Ofcom has launched an "overarching review" of the UK's digital landscape, in light of the "huge changes" seen in the telecoms sector in recent years.
The media regulator's Strategic Review of Digital Communications will examine competition, investment, innovation and the availability of products in the broadband, mobile and landline markets.
Ofcom is seeking to ensure communications providers and services continue to meet the needs of consumers and businesses.
The review will consider a range of issues, including incentives for private-sector investment, competition and innovation 'bottlenecks', and the potential for deregulation in some areas.
This will be Ofcom's second major assessment of the wider telecommunications sector - the first began in December 2003 and concluded in September 2005.
It led to the introduction of new rules regarding wholesale access to BT's phone and broadband network.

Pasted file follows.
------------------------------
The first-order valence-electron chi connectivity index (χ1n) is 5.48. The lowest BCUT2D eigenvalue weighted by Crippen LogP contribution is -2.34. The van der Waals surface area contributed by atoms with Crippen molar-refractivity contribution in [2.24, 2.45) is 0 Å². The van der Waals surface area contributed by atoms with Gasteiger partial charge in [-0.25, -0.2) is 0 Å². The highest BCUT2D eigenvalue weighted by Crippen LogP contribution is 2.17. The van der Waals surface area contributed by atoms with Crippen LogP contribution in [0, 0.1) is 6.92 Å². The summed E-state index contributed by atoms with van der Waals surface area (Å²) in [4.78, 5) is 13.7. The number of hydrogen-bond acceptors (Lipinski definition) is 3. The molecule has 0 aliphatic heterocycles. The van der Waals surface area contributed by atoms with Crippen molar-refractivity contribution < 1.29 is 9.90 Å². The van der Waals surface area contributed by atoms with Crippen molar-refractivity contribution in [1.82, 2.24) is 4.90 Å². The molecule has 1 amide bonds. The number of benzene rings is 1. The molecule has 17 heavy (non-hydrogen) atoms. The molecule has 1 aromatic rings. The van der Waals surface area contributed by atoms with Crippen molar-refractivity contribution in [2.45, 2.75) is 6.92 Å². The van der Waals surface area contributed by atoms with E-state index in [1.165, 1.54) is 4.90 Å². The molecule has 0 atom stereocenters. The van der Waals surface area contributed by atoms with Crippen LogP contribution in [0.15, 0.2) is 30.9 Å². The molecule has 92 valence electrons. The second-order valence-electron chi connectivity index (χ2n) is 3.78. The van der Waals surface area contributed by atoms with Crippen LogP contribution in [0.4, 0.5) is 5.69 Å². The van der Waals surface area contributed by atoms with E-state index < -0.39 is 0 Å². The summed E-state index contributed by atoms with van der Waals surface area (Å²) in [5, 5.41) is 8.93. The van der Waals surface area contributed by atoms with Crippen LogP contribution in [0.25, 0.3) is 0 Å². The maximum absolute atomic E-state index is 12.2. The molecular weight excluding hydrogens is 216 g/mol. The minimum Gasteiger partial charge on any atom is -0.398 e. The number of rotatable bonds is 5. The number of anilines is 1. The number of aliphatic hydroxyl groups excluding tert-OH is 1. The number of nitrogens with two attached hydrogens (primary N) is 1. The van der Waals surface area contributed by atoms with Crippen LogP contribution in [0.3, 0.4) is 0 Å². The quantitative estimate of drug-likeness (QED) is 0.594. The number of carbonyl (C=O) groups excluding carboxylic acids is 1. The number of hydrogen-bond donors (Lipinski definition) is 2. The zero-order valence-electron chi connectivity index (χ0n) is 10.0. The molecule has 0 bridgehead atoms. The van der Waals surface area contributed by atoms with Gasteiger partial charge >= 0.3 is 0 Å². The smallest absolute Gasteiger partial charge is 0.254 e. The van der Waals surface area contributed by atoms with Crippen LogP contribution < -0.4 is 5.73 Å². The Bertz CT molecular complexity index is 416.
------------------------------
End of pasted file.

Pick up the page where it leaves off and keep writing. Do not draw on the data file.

Ofcom said the market has transformed over the last decade, adding that its review will consider the implications of key developments, plus those expected in the future.
It believes plans for significant network investment - such as those announced by Virgin Media last month - and the potential for various mergers, acquisitions and partnerships within the industry are particularly relevant to its research.
Steve Unger, Ofcom Acting Chief Executive, said: “We have seen huge changes in the phone and broadband markets since our last major review a decade ago.
"Only five years ago, hardly any of us had used a tablet computer, high-definition streaming or 4G mobile broadband."
He claimed that the boundaries between landline, mobile and broadband services "continue to blur", with people enjoying faster services across a growing range of devices.
"Our new review will mean Ofcom’s rules continue to meet the needs of consumers and businesses by supporting competition and investment for years to come," he added.
Ofcom plans to engage with a wide range of industry stakeholders over the coming months, including industry and consumer groups, the UK government and devolved administrations.
This phase of the review is expected to conclude with a discussion document in summer 2015, before an initial report is published towards the end of the year.